Lawrence High School senior Stephanie Kendal said it was important for Gov. Andrew Cuomo to see how Hurricane Sandy affected those in the Five Towns as he visited the Five Towns Community Center in Lawrence on Nov. 21 to help hand out 500 turkeys and 500 individual meals.
“His visit shows that he’s willing to come to a small community and see the devastation the hurricane caused,” she said.
Nassau County Executive Ed Mangano, State Sen. Dean Skelos (R-Rockville Centre), County Legislator Howard Kopel (R-Lawrence) and Town of Hempstead Councilman James Darcy were also on hand for the governor’s visit and to help distribute the food which was donated by Costco, ShopRite, WalMart and Delta Air Lines.
Lawrence School District Student Government Association (SGA) Advisor and Social Studies Department Coordinator Stephen Sullivan said four SGA officers, including Kendal, and the senior class president, Nicole Robinson, were invited to hand out Thanksgiving dinners because Cuomo wanted to meet students participating in hurricane relief efforts.
“It’s nice that there is a recognition by elected officials and that the kids did this; they are so involved and have been applying to some of the top schools in the country but when Sandy hit, everything came to a stop,” he said. “Many of them lost a lot but were still down [at the Five Towns Community Center] folding clothes and giving out food to those in need. It’s important for them to miss class to help out so they can get recognized for all they’re doing.”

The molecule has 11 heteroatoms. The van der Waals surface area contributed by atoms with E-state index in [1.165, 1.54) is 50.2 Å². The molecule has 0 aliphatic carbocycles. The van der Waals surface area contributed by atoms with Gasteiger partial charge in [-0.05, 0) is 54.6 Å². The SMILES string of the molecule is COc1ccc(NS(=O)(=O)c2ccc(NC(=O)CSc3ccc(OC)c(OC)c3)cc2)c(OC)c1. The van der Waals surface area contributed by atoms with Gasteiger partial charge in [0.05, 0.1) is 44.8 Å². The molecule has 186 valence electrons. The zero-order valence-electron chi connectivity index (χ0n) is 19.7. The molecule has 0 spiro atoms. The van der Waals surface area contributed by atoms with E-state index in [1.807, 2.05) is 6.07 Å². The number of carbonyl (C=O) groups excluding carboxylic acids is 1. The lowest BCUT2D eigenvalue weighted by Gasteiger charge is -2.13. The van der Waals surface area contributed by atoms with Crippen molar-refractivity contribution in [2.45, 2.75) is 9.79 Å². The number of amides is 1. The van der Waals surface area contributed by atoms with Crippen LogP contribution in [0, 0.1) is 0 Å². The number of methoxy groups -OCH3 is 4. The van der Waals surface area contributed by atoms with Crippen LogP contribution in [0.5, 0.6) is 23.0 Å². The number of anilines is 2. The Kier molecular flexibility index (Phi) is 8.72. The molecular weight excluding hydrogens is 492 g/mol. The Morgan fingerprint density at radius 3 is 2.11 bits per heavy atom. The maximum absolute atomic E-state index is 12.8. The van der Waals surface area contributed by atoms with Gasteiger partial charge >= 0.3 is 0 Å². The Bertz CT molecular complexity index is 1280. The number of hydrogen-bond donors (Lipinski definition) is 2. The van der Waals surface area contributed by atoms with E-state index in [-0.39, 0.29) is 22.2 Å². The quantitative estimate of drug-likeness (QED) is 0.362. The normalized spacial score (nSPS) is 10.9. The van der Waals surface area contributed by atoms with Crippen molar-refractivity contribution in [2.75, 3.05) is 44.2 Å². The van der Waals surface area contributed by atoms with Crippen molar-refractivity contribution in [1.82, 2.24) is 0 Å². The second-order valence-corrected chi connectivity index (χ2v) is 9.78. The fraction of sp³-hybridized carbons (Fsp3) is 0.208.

Marianela Jordan, the Nassau regional representative for Cuomo’s office, said she learned of the devastation caused by Hurricane Sandy in the Inwood and Lawrence communities from Skelos and relayed the information to the governor’s office. “Inwood needed additional resources and support,” she said. “The governor has us on the ground listening to the needs of the community.”
Bertha Pruitt, the executive director of the Five Towns Community Center, said the governor wanted to visit those who suffered the most from the hurricane. “He saw the pain and hurt from residents and wanted to make sure he were able to touch the families of those in the community,” she said.